Analysis Brief – November 22, 2013

Have a Happy Thanksgiving!

Winter Conference Notes

Presentations from NC Metro Mayors Coalition Conference

US Conference of Mayors Publishes Metro Economic Report

This report, released earlier this month, looks at the growth in metropolitan area economies with respect to time and their share of overall state growth. This summary, published Wednesday in the News & Observer, offers a highlight at the report’s findings:

The breakdown in North Carolina shows that the Charlotte metropolitan area is responsible for 25.5 percent of the state’s economy. Raleigh-Cary (13.5 percent) and Durham (8.7 percent) metro areas generate a total of 22.2 percent. I combined them because they make up the Triangle, and it makes more sense to treat them as a single economic entity. So right there, the Triangle and Charlotte are nearly half the state’s economy.

The Triad weighs in at 13.1 percent (Greensboro, 8.1) and Winston-Salem (5.0); Fayetteville has 4.1 percent, and Wilmington has 3.4.

Brown/Bryson: Economic Growth May Cool Off Some

Wells Fargo Economist Michael Brown, who will present an outlook during the upcoming Winter Conference on December 13th, hosted Wells Fargo’s November Economic Outlook video with Global Economist Jay Bryson. Both individuals shared updates to their group’s forecast, anticipating some cooling in overall economic growth for the remainder of 2013 and into 2014. They anticipate an annual growth rate around 2%, with national job growth averaging less than 200,000 jobs per month.

Wells Fargo Economics will also host their 2014 Economic Outlook Conference Call at 1 p.m. ET on Thursday, December 12th. A summary of this call will be posted to the NCLGBA website on December 13th.

Employment Growth Trickle Continues, Wages Rise

Those able to find and retain work are at least seeing some growth in their pay checks, according to October employment and wage data released by BLS. The US labor market saw an increase of 202,000 jobs in October, while average raised were a little more than 2% higher than a year ago.

Earlier this week, BLS reported the Consumer Price Index dropped 0.1% in October, mostly the result of lower gasoline prices. The baseline measure of inflation, the CPI was up 1% compared to a year ago. The variance suggests workers could expect so increase in purchasing power and capacity to save, which could help offset the impact of personal inflation and debt deleveraging on the consumer spending side of overall economic activity.

Transportation-related expenditures have a volatile, bipolar impact on the economy at the present time. Lower gas prices negatively imapct retail sales, with gasoline sales activity down almost 7% over the 12 months prior to this September. At the same time, vehicle sales are up 4% compared year-to-year.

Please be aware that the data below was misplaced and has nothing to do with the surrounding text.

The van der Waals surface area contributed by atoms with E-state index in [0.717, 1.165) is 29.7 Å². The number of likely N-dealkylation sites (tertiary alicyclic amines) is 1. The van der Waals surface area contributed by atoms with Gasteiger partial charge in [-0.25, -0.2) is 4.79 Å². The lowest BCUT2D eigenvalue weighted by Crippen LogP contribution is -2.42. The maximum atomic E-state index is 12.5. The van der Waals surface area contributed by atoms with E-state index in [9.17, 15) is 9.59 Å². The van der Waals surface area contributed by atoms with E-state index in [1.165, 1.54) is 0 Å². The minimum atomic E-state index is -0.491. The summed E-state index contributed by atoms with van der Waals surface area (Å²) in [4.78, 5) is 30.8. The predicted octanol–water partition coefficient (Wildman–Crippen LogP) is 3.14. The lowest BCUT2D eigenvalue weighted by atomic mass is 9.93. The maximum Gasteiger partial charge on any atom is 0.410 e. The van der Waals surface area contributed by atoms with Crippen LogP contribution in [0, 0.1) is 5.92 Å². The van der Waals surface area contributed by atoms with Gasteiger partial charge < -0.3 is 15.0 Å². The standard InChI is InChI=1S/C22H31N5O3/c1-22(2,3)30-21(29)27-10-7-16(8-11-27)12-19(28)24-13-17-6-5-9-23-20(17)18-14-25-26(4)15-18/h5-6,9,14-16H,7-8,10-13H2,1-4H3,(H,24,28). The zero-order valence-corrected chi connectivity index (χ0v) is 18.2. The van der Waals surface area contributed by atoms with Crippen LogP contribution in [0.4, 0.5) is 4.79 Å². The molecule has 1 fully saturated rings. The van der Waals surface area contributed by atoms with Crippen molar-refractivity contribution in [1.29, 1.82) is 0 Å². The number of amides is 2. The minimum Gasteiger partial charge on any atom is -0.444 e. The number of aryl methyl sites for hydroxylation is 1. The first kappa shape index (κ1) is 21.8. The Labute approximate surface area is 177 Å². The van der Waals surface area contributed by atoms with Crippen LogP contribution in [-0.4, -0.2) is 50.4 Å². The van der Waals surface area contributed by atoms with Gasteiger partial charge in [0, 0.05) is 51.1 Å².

Another Month of Cooling for Home Sales

Existing home sales declined 3.2% in October, the second consecutive month for a drop off in activity. The October shutdown of the Federal Government, and its impact on delaying review and processing of applications for funding through Federal mortgage programs, may have effected sales in the short term. Overall, annual sales trends still remain above 5 million homes, with active inventories (2.1 million) close to pre-recession levels.

Small Businesses OK with Present, Don’t Like Future

“Wells Fargo’s Small Business Index fell 1 point to 24 in the fourth quarter. The present situation index rose 3 points, reflecting improving revenue, while the expectation series fell 4 points, reflecting headline concerns.”

Lacker Addresses Outlook in Asheboro

This Thursday, Richmond Fed President Jeffrey Lacker visited Asheboro SCORE to present a national economic outlook for the coming year. Click here for the text (video or audio likely to come soon).  Here are some themes and predictions from his speech:

  • Lacker reduced his GDP growth estimate from 3% to 2%, though he does see reasons for continued optimism
  • At the same time customers are scaling back and deleveraging, lenders are showing more unwillingness to extend funds.
  • Business investment is being held back due to public policy uncertainty.
  • Productivity growth is unlikely to change much, averaging roughly 1 percent per year.
  • Employment growth remains hard to forecast, though Lacker still predicts consistent growth at 0.9%. Increased hiring costs resulting from ACA implementation, along with skill “mismatch” in several parts of the country will serve to hinder positive growth potential.

Looking Back…

Today is the 50th anniversary of the death of President John F. Kennedy. Below is a radio special produced in the week following his death, providing a perspective of these historic events as they happened.

Leave a Reply